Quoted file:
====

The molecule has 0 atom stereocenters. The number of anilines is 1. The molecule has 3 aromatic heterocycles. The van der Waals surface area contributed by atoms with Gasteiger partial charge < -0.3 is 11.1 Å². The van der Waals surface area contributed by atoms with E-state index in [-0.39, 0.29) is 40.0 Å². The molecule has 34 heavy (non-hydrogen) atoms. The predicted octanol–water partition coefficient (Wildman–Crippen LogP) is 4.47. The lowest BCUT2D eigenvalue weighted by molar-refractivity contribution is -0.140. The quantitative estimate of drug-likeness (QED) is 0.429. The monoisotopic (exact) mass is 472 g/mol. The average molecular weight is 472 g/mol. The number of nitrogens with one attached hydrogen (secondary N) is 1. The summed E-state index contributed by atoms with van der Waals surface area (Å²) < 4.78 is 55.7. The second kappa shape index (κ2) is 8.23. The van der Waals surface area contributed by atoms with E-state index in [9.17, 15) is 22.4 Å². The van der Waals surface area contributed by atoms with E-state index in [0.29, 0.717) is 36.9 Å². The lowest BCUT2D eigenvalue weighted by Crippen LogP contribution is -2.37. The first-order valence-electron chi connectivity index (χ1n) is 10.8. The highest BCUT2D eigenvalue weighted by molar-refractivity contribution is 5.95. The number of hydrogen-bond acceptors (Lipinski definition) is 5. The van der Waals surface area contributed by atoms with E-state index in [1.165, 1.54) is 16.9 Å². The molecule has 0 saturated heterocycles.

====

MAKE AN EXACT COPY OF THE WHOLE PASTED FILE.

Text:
The molecule has 0 atom stereocenters. The number of anilines is 1. The molecule has 3 aromatic heterocycles. The van der Waals surface area contributed by atoms with Gasteiger partial charge < -0.3 is 11.1 Å². The van der Waals surface area contributed by atoms with E-state index in [-0.39, 0.29) is 40.0 Å². The molecule has 34 heavy (non-hydrogen) atoms. The predicted octanol–water partition coefficient (Wildman–Crippen LogP) is 4.47. The lowest BCUT2D eigenvalue weighted by molar-refractivity contribution is -0.140. The quantitative estimate of drug-likeness (QED) is 0.429. The monoisotopic (exact) mass is 472 g/mol. The average molecular weight is 472 g/mol. The number of nitrogens with one attached hydrogen (secondary N) is 1. The summed E-state index contributed by atoms with van der Waals surface area (Å²) < 4.78 is 55.7. The second kappa shape index (κ2) is 8.23. The van der Waals surface area contributed by atoms with E-state index in [9.17, 15) is 22.4 Å². The van der Waals surface area contributed by atoms with E-state index in [0.29, 0.717) is 36.9 Å². The lowest BCUT2D eigenvalue weighted by Crippen LogP contribution is -2.37. The first-order valence-electron chi connectivity index (χ1n) is 10.8. The highest BCUT2D eigenvalue weighted by molar-refractivity contribution is 5.95. The number of hydrogen-bond acceptors (Lipinski definition) is 5. The van der Waals surface area contributed by atoms with E-state index in [1.165, 1.54) is 16.9 Å². The molecule has 0 saturated heterocycles.